Asharq Al-awsat English Middle-east and International News and Opinion from Asharq Al-awsat Newspaper

Russia Gives Turkey a One-month Window to Resolve Idlib Conflict

Russia Gives Turkey a One-month Window to Resolve Idlib Conflict

Saturday, 4 August, 2018 - 10:00
Residents inspect a site damaged by an airstrike in Hafsarja, in the rebels stronghold of Idlib province, Syria May 9, 2016. REUTERS/Ammar Abdullah

Moscow gave Ankara until the Russian-Turkish-French-German summit scheduled for September 7 to settle the Syrian Idlib conflict, informed sources told Asharq Al-Awsat.

In turn, Ankara pressed opposition factions in northern Syria to unite and form a National Front for Liberation (FNL), which is set out to include about 70,000 fighters according to informed estimates.

Forming such a front is a part of a plan to present a deadline for the Tahrir al-Sham, which includes factions from Jabhat Fateh al-Sham (formerly al-Nusra Front), to dissolve itself so that Syrian rebels would join within the new bloc, find consent and “create a mechanism" for foreign fighters to “exit.”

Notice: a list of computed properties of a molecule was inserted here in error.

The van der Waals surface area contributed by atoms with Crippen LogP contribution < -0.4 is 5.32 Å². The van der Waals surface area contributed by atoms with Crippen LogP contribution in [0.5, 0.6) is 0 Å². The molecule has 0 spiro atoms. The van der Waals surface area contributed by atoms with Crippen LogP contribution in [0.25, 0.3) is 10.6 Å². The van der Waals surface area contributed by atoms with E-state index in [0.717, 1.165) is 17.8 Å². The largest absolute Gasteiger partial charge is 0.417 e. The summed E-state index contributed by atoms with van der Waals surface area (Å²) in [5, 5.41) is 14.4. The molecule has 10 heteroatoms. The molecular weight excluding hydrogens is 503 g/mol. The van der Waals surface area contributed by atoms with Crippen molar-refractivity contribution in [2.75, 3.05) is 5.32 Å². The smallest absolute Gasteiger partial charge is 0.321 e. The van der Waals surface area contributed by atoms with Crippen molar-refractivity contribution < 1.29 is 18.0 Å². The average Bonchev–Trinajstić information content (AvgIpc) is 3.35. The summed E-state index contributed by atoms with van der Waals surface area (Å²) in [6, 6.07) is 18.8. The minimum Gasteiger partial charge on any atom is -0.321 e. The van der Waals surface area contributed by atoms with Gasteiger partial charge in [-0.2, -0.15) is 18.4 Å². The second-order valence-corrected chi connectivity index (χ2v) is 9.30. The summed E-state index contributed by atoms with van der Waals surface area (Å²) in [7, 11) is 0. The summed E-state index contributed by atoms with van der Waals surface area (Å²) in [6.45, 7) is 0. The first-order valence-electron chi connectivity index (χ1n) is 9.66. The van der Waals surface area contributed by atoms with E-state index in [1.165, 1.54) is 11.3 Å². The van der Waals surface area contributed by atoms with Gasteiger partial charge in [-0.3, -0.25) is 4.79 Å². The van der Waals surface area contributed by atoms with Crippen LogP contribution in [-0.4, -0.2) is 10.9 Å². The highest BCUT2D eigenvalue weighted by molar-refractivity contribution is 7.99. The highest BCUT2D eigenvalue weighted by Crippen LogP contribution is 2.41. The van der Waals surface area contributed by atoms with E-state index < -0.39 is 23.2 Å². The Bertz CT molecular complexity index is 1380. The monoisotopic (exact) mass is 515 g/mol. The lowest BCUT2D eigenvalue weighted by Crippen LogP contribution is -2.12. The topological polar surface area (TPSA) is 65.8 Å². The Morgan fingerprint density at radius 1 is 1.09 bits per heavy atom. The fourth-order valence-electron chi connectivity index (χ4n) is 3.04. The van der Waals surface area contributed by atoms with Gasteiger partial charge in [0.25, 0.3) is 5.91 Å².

The National Front for Liberation is a Syrian rebel coalition identifying as part of the Free Syrian Army fighting in the Syrian Civil War. Formed by 11 rebel factions in northwestern Syria in May, the coalition receives major support from Turkey.

The race for swaying Idlib plays out on a field with two possible scenarios, either diplomatic settlement or escalation. That goes without saying that the escalation bares unknown containment prospects.

Damascus wants to benefit from a military momentum it gained after taking over control of Ghouta, the countryside of Homs and southern Syria, and shift it to take back the north.

Although regime forces continued pressing for military action in Idlib, going as far as bombing opposition positions, they remain cautious in approaching positions within the range of Turkish observation posts.

Ankara has deployed 12 fortified control points, but has presented a plan to resolve the Syrian North.

Pouring gas on an already lit fire, Syrian Kurds are planning to push for an attack on Afrin, a north Syrian city under Turkish-backed forces’ control, in conjunction with Damascus’ planned attack on Idlib.

As for the Iran-Israel dispute on Syria, a senior military official in Tel Aviv refuted Russia's claim that Iran had withdrawn its troops 85 kilometers away from the disengagement border in the occupied Golan Heights.

He said that these forces are located in the vicinity of Damascus and are currently 40 kilometers away from the separation line in the Golan.

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